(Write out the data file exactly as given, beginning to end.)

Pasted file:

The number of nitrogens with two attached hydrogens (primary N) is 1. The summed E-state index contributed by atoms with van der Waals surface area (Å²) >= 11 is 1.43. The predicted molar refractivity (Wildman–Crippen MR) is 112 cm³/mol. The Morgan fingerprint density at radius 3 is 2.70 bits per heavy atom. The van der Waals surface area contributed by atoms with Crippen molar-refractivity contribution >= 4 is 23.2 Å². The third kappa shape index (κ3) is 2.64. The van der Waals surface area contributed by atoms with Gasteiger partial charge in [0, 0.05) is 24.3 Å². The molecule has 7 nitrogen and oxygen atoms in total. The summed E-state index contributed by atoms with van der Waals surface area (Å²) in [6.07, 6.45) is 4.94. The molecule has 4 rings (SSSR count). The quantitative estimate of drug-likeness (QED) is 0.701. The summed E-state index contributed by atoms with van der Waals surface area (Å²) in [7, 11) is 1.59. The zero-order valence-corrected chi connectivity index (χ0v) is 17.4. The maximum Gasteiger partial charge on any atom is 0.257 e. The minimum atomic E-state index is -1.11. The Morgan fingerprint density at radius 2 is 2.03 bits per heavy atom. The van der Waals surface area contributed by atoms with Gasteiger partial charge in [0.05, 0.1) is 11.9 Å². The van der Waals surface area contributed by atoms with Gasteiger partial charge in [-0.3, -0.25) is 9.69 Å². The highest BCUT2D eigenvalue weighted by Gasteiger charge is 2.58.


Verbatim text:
The number of nitrogens with two attached hydrogens (primary N) is 1. The summed E-state index contributed by atoms with van der Waals surface area (Å²) >= 11 is 1.43. The predicted molar refractivity (Wildman–Crippen MR) is 112 cm³/mol. The Morgan fingerprint density at radius 3 is 2.70 bits per heavy atom. The van der Waals surface area contributed by atoms with Crippen molar-refractivity contribution >= 4 is 23.2 Å². The third kappa shape index (κ3) is 2.64. The van der Waals surface area contributed by atoms with Gasteiger partial charge in [0, 0.05) is 24.3 Å². The molecule has 7 nitrogen and oxygen atoms in total. The summed E-state index contributed by atoms with van der Waals surface area (Å²) in [6.07, 6.45) is 4.94. The molecule has 4 rings (SSSR count). The quantitative estimate of drug-likeness (QED) is 0.701. The summed E-state index contributed by atoms with van der Waals surface area (Å²) in [7, 11) is 1.59. The zero-order valence-corrected chi connectivity index (χ0v) is 17.4. The maximum Gasteiger partial charge on any atom is 0.257 e. The minimum atomic E-state index is -1.11. The Morgan fingerprint density at radius 2 is 2.03 bits per heavy atom. The van der Waals surface area contributed by atoms with Gasteiger partial charge in [0.05, 0.1) is 11.9 Å². The van der Waals surface area contributed by atoms with Gasteiger partial charge in [-0.3, -0.25) is 9.69 Å². The highest BCUT2D eigenvalue weighted by Gasteiger charge is 2.58.